Top Five Spring Steelhead Flies Many fly anglers eagerly await the start of the spring steelhead run. In this blog post I will point out what I believe are the top five spring steelhead flies. I will show you how to tie them and explain when to use them. Any list of the top five […]
How many times have you heard the phrase “don’t stop moving your streamer”, when streamer fishing? It’s an interesting phrase and there is it a lot of truth to it for a lot of situations. However, there are always “exceptions to the rule” as multiple other scenarios might play out in your fly fishing career where you’re going to want to stop moving the fly to have success.
Spring streamer fishing season in Northern Michigan is just around the corner so let’s dive into some of the situations that might play out for you while stripping streamers on Michigan Rivers. Like most things in fly fishing, there’s always an exception to the rule. No matter how rare the exception, a fly fisherman should always be willing to experiment when traditional tactics aren’t producing.
Now let’s break down the “don’t stop moving your streamer” phrase based on species. To be a really good streamer fisherman you need to have a well rounded streamer game. Meaning you better be able to fish for multiple species, i.e you want to become the Bo Jackson of fly anglers. Trust me, having as many experiences as possible is going to make you a better angler even if the only thing you want to catch is Brown Trout.
Trout especially, Brown Trout, are prime targets to a streamer presentation. During the spring one of the most important factors to pay attention to is water temperature. For example, if water temps are still in the 30’s stopping your streamer pattern can be really effective. I’ve had some of my best streamer days on cold rainy days while barely moving the fly, almost vertically jigging the fly back to the boat. Keep in mind how water temps can affect trout behavior and then change your presentation to match the conditions. When jigging the fly it’s important to stay in contact with your presentation as the bites are usually soft. Make sure to maintain control of your slack line and keep your rod tip low when not moving the fly. Use flies like Russ Maddin’s Circus Peanut or a variety of conehead patterns that sink faster. I really like Tungsten cones in this situation as they sink really fast.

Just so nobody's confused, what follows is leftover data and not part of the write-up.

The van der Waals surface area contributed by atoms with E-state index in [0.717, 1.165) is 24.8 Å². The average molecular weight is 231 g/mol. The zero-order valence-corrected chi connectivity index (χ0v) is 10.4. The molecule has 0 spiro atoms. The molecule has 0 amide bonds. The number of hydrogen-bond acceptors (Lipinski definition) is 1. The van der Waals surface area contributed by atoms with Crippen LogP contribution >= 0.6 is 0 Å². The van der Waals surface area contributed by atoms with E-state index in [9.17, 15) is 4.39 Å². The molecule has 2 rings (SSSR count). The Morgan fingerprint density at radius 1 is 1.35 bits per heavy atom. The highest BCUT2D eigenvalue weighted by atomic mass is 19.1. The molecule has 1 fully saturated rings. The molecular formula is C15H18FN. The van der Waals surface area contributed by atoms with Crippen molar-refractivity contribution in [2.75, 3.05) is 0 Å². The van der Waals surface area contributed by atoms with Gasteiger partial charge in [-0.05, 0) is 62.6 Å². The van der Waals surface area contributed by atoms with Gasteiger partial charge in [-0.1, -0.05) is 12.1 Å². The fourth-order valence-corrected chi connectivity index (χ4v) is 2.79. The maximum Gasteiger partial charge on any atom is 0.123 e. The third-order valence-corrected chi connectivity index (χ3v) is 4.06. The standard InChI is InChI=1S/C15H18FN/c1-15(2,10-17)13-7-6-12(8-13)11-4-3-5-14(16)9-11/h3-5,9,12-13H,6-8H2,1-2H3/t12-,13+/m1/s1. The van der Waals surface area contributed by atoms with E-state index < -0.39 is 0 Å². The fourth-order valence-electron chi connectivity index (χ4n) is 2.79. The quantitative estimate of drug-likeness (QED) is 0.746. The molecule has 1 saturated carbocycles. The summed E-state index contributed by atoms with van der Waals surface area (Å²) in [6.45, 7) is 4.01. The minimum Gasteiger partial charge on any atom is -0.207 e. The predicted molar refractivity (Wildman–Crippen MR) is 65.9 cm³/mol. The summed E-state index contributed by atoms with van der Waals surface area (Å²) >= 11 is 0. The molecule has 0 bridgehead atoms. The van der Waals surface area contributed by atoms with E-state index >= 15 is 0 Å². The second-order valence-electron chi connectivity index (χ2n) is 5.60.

Another factor to keep in mind when stripping your streamer is the kill shot. Brown trout love to swirl or hit your fly on the constant-strip retrieve. Having the ability to stop after the swirl can lead to success . One our Hawkins Outfitters Guide, Jeff Topp likes to say;
If a trout misses the bait for sure pause it/stop the fly. If you see them swiping at it half heartedly trying to “kill it” and if they don’t bite it on the stop they will most likely eat it when the fly takes off again. Trout will bite on a steady retrieve but the twitch and pause seems to bring more bites for me.
As with most predators Brown Trout are keying in on the weak and helpless. in other words don’t be the fastest minnow in the group. Stopping your fly on occasion near structure or even in the middle of your retrieve can bring you surprising results. An example of this can be observed with how native baitfish move in their environment. Sculpins often tend to use a few quick bursts to propel themselves several feet and then they’ll quickly settle to the stream bottom and remain motionless. Fly anglers should keep this in mind when they’re fishing sculpin patterns. Don’t be afraid to stop your sculpin pattern! Read more
Update to the story
The US Forest Service has decided to not implement the ban in 2019 but instead has agreed to let local authorities address the problem in 2019. They have reserved the right to implement it in 2020. It seems obvious that they have bowed to pressure from the merchants.
Alcohol is no longer permitted on parts of three of our favorite rivers in Northern Michigan. All are within the Huron-Manistee Forest. This new policy affects the National Wild and Scenic River sections of the AuSable, Manistee, and Pine rivers.
The Huron-Manistee National Forests announced the decision recently.
“This closure order is intended to address persistent public safety issues and protect natural resources on rivers of outstanding recreational value,” said Huron-Manistee National Forests Supervisor Leslie Auriemmo.